Causes of Pain in Paget’s disease 

In many people, Paget’s disease affects a single bone, whereas in others, several bones may be affected. In general, pain caused directly by Paget’s disease is localised to the affected site. For example, if you have Paget’s disease in your skull, it might result in the occurrence of headaches. 

Pain in Paget’s disease may be related to what is known as ‘increased metabolic activity’ of the disease. The reason why this pain occurs isn’t entirely clear, but it is thought to be a consequence of increased bone cell activity. Such pain can respond well to treatment with a bisphosphonate, such as zoledronic acid. Many people, however, who have Paget’s disease, experience pain related to other causes, and if that is the case, it is unlikely to be helped by bisphosphonate therapy. For detailed information on treatment see our booklet, ‘Paget’s Disease – The Facts’.  

Pain can also occur because of damage to the joints next to affected bones (osteoarthritis), a break in the bone (fracture), pressure on the nerves from enlargement of the bone or as the result of deformity of the bones, which can put stress on joints and soft tissues. 

It is important to have pain, especially new or increasing pain assessed by your doctor. 

What is bone pain? 

Bone pain at a specific site is detected by specialised transmitters located on the bone’s surface, which then pass messages through the nervous system to the brain where signals are recognised as pain. Pain in Paget’s disease may be caused by increased metabolic activity. This can occur at rest or at night, but can also be provoked by weight bearing on an affected bone. 

Pain from Paget’s in the skull 

Paget’s disease of the skull can be associated with several symptoms, including headaches and a band-like tightness around the head, resulting in an unpleasant sensation. If the pain is the result of increased metabolic activity of Paget’s disease, then treatment with a bisphosphonate, such as zoledronic acid or risedronate may help the pain. People with Paget’s disease can also get headaches as the result of other causes like a migraine. If you have Paget’s disease and you experience headaches, it is important that you speak with your GP or specialist to seek advice on whether they are likely to be due to Paget’s disease or another cause. 

Back pain 

Back pain is very common. There are many causes, but in older people, it is often due to osteoarthritis affecting the joints of the spine. If osteoarthritis is the cause of the pain, it can be treated by medication. You may also find physiotherapy, acupuncture or TENS helpful, as discussed in our pain booklet, which is available to download from the members' section of our website.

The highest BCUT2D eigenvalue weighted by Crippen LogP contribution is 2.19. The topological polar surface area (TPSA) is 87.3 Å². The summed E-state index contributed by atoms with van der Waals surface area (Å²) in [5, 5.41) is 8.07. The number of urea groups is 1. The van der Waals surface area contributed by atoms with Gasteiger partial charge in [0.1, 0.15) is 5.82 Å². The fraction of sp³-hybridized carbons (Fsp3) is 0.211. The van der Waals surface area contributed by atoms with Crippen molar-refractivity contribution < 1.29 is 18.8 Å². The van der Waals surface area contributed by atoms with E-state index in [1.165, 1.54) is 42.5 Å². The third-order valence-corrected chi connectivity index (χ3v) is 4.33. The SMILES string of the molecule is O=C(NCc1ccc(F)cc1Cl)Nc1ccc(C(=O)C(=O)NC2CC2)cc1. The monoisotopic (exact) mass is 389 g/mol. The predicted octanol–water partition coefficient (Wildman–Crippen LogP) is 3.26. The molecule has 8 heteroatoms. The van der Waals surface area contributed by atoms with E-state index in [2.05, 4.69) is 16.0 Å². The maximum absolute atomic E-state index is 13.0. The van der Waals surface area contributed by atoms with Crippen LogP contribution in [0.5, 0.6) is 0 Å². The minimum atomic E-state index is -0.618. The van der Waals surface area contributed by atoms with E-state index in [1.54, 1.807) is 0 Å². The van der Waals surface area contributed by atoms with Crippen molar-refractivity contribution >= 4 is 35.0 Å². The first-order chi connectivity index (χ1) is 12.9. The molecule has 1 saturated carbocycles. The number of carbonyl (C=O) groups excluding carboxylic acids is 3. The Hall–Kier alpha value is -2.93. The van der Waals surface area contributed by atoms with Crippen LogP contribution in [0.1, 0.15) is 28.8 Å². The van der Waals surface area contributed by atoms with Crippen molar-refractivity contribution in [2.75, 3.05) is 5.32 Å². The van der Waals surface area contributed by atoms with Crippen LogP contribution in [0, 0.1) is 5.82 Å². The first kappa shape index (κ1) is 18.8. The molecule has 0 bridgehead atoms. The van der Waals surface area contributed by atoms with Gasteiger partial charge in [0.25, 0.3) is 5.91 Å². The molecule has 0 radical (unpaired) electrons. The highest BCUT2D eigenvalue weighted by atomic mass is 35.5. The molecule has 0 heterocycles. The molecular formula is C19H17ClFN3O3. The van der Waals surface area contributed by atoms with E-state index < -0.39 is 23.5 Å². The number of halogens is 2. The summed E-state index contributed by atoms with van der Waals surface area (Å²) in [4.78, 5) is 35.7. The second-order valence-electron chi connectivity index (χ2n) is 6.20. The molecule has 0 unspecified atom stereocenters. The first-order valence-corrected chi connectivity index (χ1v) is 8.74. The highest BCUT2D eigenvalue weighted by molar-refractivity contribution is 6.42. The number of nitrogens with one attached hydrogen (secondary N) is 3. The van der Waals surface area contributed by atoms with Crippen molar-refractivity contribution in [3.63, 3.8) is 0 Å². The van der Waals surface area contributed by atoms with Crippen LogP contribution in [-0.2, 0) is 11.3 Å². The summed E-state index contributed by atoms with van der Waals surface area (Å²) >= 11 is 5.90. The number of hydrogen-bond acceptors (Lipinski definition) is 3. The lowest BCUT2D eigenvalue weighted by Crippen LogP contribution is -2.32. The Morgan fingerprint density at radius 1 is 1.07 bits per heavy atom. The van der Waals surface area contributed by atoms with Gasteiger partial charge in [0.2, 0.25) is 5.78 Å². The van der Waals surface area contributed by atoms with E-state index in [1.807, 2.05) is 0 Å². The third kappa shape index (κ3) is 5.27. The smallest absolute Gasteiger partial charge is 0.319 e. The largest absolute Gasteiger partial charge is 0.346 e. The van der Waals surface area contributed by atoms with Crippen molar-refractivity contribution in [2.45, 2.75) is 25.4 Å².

Paget’s disease can also cause back pain as the result of increased metabolic activity of the disease. If this is the case, it may be helped by therapy with a bisphosphonate such as risedronate or zoledronic acid.  

Back pain can also occur as the result of what is called spinal stenosis. This can affect people with Paget’s disease of the spine because the affected bone enlarges, and this can cause pressure on the nerves that emerge from the spinal canal. The main symptom of spinal stenosis is pain, often radiating to the buttocks or down the legs, but there may also be numbness, weakness, and a tingling sensation in the legs. Patients with severe spinal stenosis may experience difficulty walking. The diagnosis of spinal stenosis is usually made by an MRI scan. If symptoms are severe or worsening, surgical treatment may be offered to release the pressure (decompression) and give the nerves more room. Surgical treatment can sometimes involve removing sections of the bone or the bones may be fused together. 

Osteoarthritis and Paget’s disease 

Osteoarthritis is a common condition, even in people without Paget’s disease. There is evidence that people with Paget’s disease are more prone to develop osteoarthritis in joints adjacent to bones that are affected by Paget’s and the most commonly affected sites are the hip and knee. Paget’s disease is thought to predispose to osteoarthritis for two main reasons. The first is whether there is deformity of the bone. This can place abnormal stresses on the joints nearby. An example would be if a tibia becomes bowed, this can cause shortening of the leg, which can predispose to arthritis of the knee or ankle. The second reason is that the bone in Paget’s disease is denser than normal.  If there is increased density of the bone next to a joint, it results in abnormal strain being put on the cartilage (lining of the joint), causing the surface of the joint to become worn. 

Other causes of pain 

Other causes of pain related to Paget’s disease include the following:  
Pain from deformity of a bone - This is thought to be due to abnormal stresses on the surrounding tissues and stretching of the membrane surrounding the bone.
Stress fractures - These are small cracks in the bone that can occur in deformed weight-bearing bones, such as the thigh bone (femur) and shin bone (tibia). 
Fractures -These can occur as the result of a fall, causing the bone to break.  
Osteosarcoma - This is a very rare type of bone cancer that can occur in people with Paget’s disease. Please contact our Helpline if you need more information about this. 

Was this useful?

If you've benefited from this information, please note that we are a charity and rely solely on donations to sustain our efforts in offering information and support. Your donation can make a significant difference in our ability to continue this important work.

Back to top